• ChatGPT sometimes “made up” facts. For instance, when providing a reference, it generates a real-looking reference that is completely fabricated—the work, and sometimes authors, do not even exist.
  • ChatGPT could generate code and find errors in previously written code. For example, given a database schema or flat file, ChatGPT could write correct SQL and normalize the data.
  • If unable to directly generate answers, ChatGPT could provide detailed instructions to complete a question. For instance, it could provide steps on using a software tool or sample code to solve problems that require access to a specific database.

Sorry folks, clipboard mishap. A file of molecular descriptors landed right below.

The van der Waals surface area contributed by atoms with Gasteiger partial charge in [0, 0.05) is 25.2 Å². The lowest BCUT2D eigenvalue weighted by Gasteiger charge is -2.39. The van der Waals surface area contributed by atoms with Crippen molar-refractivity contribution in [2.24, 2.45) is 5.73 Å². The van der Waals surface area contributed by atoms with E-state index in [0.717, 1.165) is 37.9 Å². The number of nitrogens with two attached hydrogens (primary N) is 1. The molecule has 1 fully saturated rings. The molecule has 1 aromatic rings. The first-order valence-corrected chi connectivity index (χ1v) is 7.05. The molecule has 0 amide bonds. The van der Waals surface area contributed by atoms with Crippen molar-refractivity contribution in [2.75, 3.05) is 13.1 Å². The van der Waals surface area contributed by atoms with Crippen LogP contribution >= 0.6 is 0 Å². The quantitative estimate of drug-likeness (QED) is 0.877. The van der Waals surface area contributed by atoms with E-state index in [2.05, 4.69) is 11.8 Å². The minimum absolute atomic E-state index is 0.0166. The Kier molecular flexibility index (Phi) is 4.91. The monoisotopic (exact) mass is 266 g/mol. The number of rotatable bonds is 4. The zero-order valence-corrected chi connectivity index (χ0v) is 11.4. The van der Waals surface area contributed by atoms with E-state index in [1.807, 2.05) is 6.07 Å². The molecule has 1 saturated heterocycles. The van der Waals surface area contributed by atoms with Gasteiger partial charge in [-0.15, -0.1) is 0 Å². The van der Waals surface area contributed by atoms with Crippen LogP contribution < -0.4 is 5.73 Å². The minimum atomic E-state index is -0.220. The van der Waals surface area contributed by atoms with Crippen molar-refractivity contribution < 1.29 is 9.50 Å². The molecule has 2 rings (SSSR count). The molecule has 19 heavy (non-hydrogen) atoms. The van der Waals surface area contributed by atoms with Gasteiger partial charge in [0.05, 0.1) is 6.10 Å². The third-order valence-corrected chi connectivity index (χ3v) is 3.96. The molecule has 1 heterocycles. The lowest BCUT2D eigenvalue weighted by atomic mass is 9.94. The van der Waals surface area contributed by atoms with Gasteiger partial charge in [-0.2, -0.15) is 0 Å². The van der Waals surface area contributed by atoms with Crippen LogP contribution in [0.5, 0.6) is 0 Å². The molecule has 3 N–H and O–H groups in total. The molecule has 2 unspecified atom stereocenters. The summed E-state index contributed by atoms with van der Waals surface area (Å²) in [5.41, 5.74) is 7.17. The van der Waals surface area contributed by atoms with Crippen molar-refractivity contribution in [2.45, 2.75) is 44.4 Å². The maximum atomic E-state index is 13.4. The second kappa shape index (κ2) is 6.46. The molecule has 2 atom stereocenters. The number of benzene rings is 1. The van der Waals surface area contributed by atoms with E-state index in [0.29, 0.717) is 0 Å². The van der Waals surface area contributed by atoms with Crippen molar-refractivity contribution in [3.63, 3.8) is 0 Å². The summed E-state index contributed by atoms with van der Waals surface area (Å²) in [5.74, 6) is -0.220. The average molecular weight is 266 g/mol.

• In a case study context, ChatGPT was able to provide responses to questions based on assessing past strategic actions of the firm. However, where data was required to be used, ChatGPT was unable to respond to the questions other than providing formulas. ChatGPT performed even worse where there was a requirement for students to apply knowledge. This highlights that ChatGPT is a general-purpose tool as opposed to an accounting specific tool. It is not unsurprising, therefore, that students are better at responding to more accounting-specific questions where the technology is not yet trained to answer accounting-specific questions.